Friday Morning Prayer call echoed around the city, Jeddah was always most peaceful at this time. This was the calm before the storm. I stuffed my swimsuit and a pairs of jeans shorts into a small black duffle bag, zipped it up and sat on my bed. Helpless; the usual wait began.
I was rushing, late, stressed out and could not leave the house until my father got home from prayer. The driver was on vacation for the weekend, his wife was giving birth and so it would be impossible for him to be on call, as he usually was. At the time, around 8 years ago when I was in high school, there was no option to Uber anywhere, taking a local cab was unheard of for a woman, and absolutely no way would I risk riding in a car with one of my ‘male’ friends.
My best friend’s sweet sixteen had already started, 20 minutes away at a Yacht Club at the coastal marina area of Obhur, off of Jeddah City. The boat was leaving port at 2pm. It was now 12:45pm, and the mosque was 5 minutes from home. I was stranded. My mother came in to check up on me, reassuring me as always that I wouldn’t be late, that I’d catch what promised to be the party of the year. At the time these things mattered, a lot, and it didn’t feel good to be so dependent. She couldn’t help, she was a woman in Saudi Arabia, and she couldn’t drive me anywhere…
I am an Egyptian female who grew up in Jeddah, Saudi Arabia. I spent 18 years of my life there, it is my second home and a place I have a lot of reverence for. However, being encompassed by a culture that ultimately normalized in my mind radical concepts such as women not being permitted to drive, gives me a very different perspective on this new found change of heart by the monarchy.
On Tuesday night King Salman ordered a reform allowing women to obtain a driver’s license if they so please, with no requirement of permission from a male guardian. This was issued as a Royal Decree, and will be put into effect as of June 2018.
Saudi Arabia was the last country to allow women to drive. My inner feminist is confused and a little taken aback by this fact. Is this really still a topic of conversation in 2017? Growing up it seemed so normal to me; the constant frustration, the endless obstacles that came up when planning an outing due to having to organize rides there and back, the undeniable lack of equality and reliance on third parties. Subconsciously, I was forced to accept it.
Jeddah is a city that is buzzing with vitality. A beach side town, with a beautiful coast and access to some of the most coveted dining, shopping, and diving spots in the region. As a woman in Jeddah you had to acknowledge a couple of things. Your freedom – a loose synonym for the ability to move around or do as you please – was always directly linked, connected or intertwined with that of a male counterpart. Be it your father, husband, driver, or brother. Male friends were as taboo as they were useless in these situations. Being caught driving around with a male, who was not legally allowed to escort you from point A to point B, was just as bad an offense as stealing the car yourself.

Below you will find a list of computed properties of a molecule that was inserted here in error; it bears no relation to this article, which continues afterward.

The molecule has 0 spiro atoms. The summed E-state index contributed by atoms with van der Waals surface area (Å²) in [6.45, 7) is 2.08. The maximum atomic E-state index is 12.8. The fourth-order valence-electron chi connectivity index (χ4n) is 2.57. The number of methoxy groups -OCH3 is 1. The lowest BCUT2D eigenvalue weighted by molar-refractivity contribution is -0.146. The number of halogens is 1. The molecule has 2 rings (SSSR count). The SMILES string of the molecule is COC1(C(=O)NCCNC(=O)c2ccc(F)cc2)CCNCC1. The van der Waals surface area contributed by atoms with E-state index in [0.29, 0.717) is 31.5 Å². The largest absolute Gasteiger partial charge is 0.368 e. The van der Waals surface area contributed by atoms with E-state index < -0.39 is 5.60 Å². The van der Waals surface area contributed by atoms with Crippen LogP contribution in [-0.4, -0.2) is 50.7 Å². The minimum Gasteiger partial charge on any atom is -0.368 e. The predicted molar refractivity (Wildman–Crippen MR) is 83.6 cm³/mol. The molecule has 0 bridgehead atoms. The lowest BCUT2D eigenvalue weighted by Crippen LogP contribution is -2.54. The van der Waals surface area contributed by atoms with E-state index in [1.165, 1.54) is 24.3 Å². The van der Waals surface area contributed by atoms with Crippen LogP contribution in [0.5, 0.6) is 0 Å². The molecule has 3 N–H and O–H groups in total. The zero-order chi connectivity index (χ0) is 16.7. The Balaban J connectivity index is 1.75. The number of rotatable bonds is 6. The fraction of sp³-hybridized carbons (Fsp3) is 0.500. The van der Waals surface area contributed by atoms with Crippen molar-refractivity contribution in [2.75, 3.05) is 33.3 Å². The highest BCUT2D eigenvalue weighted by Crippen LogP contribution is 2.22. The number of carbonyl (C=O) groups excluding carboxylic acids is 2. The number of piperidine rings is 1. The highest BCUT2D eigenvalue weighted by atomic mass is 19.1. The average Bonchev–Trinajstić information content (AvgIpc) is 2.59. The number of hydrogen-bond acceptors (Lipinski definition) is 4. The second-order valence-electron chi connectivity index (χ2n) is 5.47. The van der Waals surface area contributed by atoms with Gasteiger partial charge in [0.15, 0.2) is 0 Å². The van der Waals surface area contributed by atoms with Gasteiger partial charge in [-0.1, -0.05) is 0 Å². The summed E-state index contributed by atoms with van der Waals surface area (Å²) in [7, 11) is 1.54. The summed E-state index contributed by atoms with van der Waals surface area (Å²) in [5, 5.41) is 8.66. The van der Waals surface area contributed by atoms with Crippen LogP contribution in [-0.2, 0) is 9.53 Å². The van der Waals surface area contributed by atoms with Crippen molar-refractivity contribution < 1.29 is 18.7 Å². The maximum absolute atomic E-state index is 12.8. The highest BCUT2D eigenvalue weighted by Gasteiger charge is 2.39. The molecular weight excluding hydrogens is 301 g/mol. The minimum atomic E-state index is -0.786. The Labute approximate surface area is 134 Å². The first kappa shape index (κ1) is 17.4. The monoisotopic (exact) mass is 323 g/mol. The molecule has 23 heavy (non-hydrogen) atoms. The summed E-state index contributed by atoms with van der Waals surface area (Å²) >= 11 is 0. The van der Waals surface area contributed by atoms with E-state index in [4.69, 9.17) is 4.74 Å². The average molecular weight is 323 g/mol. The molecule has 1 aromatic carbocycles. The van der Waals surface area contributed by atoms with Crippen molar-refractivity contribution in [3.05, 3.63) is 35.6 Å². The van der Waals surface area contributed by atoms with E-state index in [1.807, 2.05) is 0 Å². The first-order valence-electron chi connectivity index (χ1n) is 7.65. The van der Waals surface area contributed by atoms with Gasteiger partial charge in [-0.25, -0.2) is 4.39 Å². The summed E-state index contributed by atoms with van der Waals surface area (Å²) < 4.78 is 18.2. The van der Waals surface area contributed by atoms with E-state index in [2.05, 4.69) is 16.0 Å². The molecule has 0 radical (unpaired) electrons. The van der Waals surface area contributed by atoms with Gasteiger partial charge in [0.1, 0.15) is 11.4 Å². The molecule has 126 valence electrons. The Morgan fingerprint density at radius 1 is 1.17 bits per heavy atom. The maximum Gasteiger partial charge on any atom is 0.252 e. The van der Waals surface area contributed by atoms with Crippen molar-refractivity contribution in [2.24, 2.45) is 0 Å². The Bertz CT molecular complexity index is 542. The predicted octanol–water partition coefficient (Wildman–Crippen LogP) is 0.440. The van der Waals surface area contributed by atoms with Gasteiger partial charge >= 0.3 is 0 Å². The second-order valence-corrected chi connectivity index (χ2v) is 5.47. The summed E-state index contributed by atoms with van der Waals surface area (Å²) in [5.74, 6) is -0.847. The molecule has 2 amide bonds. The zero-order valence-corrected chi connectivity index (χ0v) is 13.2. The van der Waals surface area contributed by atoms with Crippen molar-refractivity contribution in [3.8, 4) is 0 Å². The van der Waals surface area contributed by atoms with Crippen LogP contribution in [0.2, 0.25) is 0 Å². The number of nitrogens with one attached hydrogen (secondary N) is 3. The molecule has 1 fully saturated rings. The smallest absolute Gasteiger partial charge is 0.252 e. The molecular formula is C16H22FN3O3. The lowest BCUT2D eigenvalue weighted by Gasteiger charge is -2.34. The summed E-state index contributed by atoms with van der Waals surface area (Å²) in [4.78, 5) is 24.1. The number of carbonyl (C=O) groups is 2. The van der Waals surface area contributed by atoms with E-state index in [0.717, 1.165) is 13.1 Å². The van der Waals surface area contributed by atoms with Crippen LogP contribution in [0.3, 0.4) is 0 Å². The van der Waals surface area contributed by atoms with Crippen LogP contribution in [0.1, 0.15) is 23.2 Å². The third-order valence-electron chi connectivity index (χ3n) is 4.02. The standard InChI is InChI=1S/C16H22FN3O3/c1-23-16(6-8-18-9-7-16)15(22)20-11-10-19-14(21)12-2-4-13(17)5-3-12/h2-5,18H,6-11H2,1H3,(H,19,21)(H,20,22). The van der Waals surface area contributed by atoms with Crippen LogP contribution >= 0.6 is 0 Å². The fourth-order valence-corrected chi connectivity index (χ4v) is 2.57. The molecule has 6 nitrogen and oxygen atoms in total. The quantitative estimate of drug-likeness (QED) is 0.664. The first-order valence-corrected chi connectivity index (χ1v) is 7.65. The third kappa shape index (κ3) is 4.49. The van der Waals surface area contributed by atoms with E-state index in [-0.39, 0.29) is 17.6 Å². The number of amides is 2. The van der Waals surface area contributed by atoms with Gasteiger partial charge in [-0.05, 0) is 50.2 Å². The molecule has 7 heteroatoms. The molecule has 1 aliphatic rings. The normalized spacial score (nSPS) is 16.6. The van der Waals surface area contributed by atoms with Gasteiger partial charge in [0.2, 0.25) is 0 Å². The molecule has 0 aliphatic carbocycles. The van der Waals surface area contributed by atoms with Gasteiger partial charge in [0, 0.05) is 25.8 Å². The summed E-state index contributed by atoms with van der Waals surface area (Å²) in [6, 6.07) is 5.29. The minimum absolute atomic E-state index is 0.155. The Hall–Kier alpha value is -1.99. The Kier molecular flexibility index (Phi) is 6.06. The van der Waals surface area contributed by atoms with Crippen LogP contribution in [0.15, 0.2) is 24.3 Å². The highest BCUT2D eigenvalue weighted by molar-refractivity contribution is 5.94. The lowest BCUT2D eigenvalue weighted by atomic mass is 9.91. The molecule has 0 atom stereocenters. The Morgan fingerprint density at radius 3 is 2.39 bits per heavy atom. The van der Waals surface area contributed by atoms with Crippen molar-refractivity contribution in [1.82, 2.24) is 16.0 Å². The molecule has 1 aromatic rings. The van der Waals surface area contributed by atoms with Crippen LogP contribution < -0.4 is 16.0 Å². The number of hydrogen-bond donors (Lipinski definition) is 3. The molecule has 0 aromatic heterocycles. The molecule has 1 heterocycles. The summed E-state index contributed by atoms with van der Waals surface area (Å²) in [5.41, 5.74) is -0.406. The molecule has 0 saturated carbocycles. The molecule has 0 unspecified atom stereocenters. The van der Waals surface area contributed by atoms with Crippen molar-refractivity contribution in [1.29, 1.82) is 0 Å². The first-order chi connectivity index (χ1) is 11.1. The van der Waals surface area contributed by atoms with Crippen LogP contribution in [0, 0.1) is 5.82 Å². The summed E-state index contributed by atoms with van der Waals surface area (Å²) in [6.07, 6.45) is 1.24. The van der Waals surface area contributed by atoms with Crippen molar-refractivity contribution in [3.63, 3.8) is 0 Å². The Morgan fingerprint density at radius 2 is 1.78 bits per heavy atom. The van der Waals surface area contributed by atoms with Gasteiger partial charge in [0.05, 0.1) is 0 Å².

Curiously enough, old habits really do die hard. I moved to Egypt in 2012 for college. Women are allowed to drive here; this should go without saying I suppose. However, I was so used to being driven around, to the comfort of the passenger seat or the passive daydreams of the backseat, that it took me 3 years to actually begin driving myself. I know this is not the case with most women, and many leave Saudi Arabia only to hop into a car the first chance they get and speed off into the distance. I’m making an argument for the negative impacts of instilling habits of reliance and inactiveness in female youth … sometimes these ideas stick and it becomes difficult to break out of them. To return to normalcy.
I cannot imagine a Jeddah where you look to your left at a traffic light and see a woman at the driver’s seat; the image is exhilarating and the impacts for such a monumentally overdue reform will most likely create a ripple effect unlike any other.
Mobility is powerful. Feeling as though you have the ability to escort yourself, plan your own day, give yourself permission to leave the house without making a single phone call or having to arrange for a car to come pick you up. These are all things that have small but very significant impacts of the psyche, on how a woman perceives herself and her freedom. My experience was not a negative one, as the city became almost programmed to accommodate for this latent inconvenience for females. However, as a statement on equality, acceptance and progressive thinking this is undeniably ‘one for the books’.
I visit Jeddah once every two months, and look forward to the day where I can drive myself to dinner. Abaya clad, music blasting, friends in tow and evidently fearless!
Written for The Independent UK.
Wednesday 27 September 2017 14:38 BST